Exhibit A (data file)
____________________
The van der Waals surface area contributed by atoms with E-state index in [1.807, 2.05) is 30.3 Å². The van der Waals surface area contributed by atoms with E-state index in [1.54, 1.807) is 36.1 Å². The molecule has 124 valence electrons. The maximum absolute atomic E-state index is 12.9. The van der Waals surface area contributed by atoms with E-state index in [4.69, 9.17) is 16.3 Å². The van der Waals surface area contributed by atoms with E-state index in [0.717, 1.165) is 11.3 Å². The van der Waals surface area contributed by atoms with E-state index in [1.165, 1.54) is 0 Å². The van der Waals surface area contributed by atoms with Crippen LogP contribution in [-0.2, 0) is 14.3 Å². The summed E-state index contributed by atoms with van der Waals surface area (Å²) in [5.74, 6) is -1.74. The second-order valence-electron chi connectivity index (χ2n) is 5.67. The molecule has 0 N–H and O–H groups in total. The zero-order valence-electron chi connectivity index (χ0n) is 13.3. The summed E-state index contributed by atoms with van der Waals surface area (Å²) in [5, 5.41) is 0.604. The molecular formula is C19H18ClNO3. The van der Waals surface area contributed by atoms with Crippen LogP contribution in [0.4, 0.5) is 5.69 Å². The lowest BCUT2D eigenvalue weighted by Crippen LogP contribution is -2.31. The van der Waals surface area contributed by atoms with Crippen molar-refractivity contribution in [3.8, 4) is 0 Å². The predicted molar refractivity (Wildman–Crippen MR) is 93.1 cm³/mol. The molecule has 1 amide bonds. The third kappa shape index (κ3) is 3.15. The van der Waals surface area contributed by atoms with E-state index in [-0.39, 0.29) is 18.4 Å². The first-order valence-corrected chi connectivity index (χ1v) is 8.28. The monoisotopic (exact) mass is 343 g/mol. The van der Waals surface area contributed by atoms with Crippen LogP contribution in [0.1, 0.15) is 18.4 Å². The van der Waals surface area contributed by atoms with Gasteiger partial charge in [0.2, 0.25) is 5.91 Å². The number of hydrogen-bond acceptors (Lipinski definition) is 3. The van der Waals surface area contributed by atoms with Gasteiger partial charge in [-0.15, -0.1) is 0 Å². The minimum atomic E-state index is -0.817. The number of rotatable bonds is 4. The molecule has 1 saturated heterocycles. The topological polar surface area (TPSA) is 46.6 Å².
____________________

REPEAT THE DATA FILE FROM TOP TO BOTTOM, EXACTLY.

The van der Waals surface area contributed by atoms with E-state index in [1.807, 2.05) is 30.3 Å². The van der Waals surface area contributed by atoms with E-state index in [1.54, 1.807) is 36.1 Å². The molecule has 124 valence electrons. The maximum absolute atomic E-state index is 12.9. The van der Waals surface area contributed by atoms with E-state index in [4.69, 9.17) is 16.3 Å². The van der Waals surface area contributed by atoms with E-state index in [0.717, 1.165) is 11.3 Å². The van der Waals surface area contributed by atoms with E-state index in [1.165, 1.54) is 0 Å². The van der Waals surface area contributed by atoms with Crippen LogP contribution in [-0.2, 0) is 14.3 Å². The summed E-state index contributed by atoms with van der Waals surface area (Å²) in [5.74, 6) is -1.74. The second-order valence-electron chi connectivity index (χ2n) is 5.67. The molecule has 0 N–H and O–H groups in total. The zero-order valence-electron chi connectivity index (χ0n) is 13.3. The summed E-state index contributed by atoms with van der Waals surface area (Å²) in [5, 5.41) is 0.604. The molecular formula is C19H18ClNO3. The van der Waals surface area contributed by atoms with Crippen LogP contribution in [0.4, 0.5) is 5.69 Å². The lowest BCUT2D eigenvalue weighted by Crippen LogP contribution is -2.31. The van der Waals surface area contributed by atoms with Crippen molar-refractivity contribution in [3.8, 4) is 0 Å². The predicted molar refractivity (Wildman–Crippen MR) is 93.1 cm³/mol. The molecule has 1 amide bonds. The third kappa shape index (κ3) is 3.15. The van der Waals surface area contributed by atoms with E-state index in [-0.39, 0.29) is 18.4 Å². The first-order valence-corrected chi connectivity index (χ1v) is 8.28. The monoisotopic (exact) mass is 343 g/mol. The van der Waals surface area contributed by atoms with Crippen LogP contribution in [0.1, 0.15) is 18.4 Å². The van der Waals surface area contributed by atoms with Gasteiger partial charge in [0.2, 0.25) is 5.91 Å². The number of hydrogen-bond acceptors (Lipinski definition) is 3. The van der Waals surface area contributed by atoms with Gasteiger partial charge in [-0.15, -0.1) is 0 Å². The minimum atomic E-state index is -0.817. The number of rotatable bonds is 4. The molecule has 1 saturated heterocycles. The topological polar surface area (TPSA) is 46.6 Å².